Eco-communities as a social vision

Eco-communities as a social vision
Egalitarian and ecological communities, like the pictured East Wind (, are very close to our vision of an ecological society

16 November, 2007

The growth of environmental movement in early seventies and the appearance of green parties

We saw in a previous post that environmental awareness increased gradually during the 1960s, something that affected the lyrical influences of rock music.

During the 1960s, several events illustrated the magnitude of environmental damage caused by man. In 1962 the publication of the book Silent Spring by Rachel Carson drew attention to the impact of chemicals on the natural environment. In 1967 the Torrey Canyon oil tanker went aground off the southwest coast of England, and in 1969 oil spilled from an offshore well in California's Santa Barbara Channel. In 1971 the conclusion of a law suit in Japan drew international attention to the effects of decades of mercury poisoning on the people of Minamata. At the same time, emerging scientific research drew new attention to existing and hypothetical threats to the environment and humanity. Among them were Paul R. Ehrlich, whose book The Population Bomb, published 1968, revived concerns about the impact of exponential population growth. Biologist Barry Commoner generated a debate about growth, affluence and "flawed technology." Additionally, an association of scientists and political leaders known as the Club of Rome published their report The Limits to Growth in 1972, and drew attention to the growing pressure on natural resources from human activities. Meanwhile, nuclear proliferation and photos of Earth from space emphasized the consequences of technological accomplishments, as well as Earth's truly small place in the universe. In 1972, the United Nations Conference on the Human Environment was held in Stockholm, and for the first time united the representatives of multiple governments in discussion relating to the state of the global environment. This conference led directly the creation of government environment agencies and the UN Environment Program. The United States also passed new legislation such as the Clean Water Act, the Clean Air Act, the Endangered Species Act, and the National Environmental Policy Act- the foundations for current environmental standards.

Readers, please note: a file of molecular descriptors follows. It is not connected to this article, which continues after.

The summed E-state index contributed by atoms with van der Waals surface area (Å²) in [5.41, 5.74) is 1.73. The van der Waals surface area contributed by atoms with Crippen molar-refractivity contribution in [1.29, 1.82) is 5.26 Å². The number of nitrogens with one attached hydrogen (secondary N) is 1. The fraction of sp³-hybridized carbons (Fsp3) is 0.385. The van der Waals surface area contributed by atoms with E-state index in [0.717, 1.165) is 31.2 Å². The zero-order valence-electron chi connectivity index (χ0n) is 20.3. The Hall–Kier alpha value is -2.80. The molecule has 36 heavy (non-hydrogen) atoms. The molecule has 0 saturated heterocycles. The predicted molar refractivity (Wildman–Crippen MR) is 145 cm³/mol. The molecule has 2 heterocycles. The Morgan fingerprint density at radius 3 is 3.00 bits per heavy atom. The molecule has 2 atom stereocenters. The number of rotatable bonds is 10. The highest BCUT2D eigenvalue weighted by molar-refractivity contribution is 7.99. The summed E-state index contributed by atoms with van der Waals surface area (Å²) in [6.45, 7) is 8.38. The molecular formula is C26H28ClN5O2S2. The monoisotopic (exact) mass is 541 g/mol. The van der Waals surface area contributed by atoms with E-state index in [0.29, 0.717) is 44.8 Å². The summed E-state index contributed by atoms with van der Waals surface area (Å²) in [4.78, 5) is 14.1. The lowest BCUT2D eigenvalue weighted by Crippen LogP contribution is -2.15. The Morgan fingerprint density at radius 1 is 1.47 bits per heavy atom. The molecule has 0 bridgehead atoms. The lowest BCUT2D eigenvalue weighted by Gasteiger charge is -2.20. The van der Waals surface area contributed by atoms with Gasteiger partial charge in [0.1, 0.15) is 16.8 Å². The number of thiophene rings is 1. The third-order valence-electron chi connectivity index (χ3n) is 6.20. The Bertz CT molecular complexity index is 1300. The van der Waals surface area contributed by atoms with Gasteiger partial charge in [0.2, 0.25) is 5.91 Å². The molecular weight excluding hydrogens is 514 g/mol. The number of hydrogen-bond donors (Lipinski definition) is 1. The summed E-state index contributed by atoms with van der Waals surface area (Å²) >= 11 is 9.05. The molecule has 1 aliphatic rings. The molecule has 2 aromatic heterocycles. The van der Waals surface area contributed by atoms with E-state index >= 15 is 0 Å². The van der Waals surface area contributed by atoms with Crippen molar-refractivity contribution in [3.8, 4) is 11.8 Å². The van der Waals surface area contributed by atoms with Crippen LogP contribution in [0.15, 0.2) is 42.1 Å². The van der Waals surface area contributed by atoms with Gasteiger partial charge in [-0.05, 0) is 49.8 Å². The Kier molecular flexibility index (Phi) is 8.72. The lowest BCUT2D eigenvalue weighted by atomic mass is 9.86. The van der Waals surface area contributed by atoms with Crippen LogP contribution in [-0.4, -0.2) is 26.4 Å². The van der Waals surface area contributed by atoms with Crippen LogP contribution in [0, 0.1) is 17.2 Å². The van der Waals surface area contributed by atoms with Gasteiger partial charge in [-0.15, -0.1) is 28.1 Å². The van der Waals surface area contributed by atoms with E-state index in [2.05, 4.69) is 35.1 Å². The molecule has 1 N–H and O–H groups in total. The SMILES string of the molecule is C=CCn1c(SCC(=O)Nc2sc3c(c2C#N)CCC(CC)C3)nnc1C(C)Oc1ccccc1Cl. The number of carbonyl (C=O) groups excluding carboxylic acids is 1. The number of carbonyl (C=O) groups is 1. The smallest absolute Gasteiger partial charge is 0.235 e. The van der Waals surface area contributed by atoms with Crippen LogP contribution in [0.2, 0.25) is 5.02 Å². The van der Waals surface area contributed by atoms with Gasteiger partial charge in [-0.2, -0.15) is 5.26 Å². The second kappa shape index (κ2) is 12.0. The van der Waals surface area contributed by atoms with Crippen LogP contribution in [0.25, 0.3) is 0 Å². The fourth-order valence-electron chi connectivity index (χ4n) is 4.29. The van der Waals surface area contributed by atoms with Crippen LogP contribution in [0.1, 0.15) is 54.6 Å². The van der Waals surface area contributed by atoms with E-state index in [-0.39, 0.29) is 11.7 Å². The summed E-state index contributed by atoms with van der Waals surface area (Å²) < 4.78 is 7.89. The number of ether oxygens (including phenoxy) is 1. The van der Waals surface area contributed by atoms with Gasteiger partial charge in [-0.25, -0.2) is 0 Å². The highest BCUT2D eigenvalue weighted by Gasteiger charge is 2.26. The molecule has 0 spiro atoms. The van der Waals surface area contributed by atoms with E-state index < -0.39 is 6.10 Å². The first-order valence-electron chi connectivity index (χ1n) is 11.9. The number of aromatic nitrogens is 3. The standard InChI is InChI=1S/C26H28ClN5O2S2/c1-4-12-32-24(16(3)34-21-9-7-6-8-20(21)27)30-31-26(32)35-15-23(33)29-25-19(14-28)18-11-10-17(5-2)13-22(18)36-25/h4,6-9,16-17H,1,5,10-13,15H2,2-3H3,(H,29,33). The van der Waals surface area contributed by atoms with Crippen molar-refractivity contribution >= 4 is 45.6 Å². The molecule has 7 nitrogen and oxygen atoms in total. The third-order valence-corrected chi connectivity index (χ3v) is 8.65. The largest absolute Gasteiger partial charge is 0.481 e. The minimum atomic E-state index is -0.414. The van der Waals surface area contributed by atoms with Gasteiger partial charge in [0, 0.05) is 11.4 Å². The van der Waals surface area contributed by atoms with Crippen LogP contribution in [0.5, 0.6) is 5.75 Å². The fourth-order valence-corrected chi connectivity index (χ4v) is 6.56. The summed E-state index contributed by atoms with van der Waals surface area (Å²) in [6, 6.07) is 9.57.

Thus, in early seventies, the environmental concerns find their way to the highest levels of goverments and the international community. The interest for environmental issues is reflected to various rock songs of that period, that we have already presented. The environmental movement takes gradually political character and the first green parties begin to pop up around the world. They incorporate many values of the counterculture and the new social movements of the sixties.

In March of 1972 the world's first green party, the United Tasmania Group, was formed at a public meeting in Hobart, Australia. At about that same time, in Atlantic Canada, 'the Small party' was formed with similar goals. In May 1972, a meeting at Victoria University of Wellington, New Zealand, launched the Values Party, the world's first countrywide green party to contest Parliamentary seats nationally. A year later in 1973, Europe's first green party, the UK's Ecology Party, came into existence.


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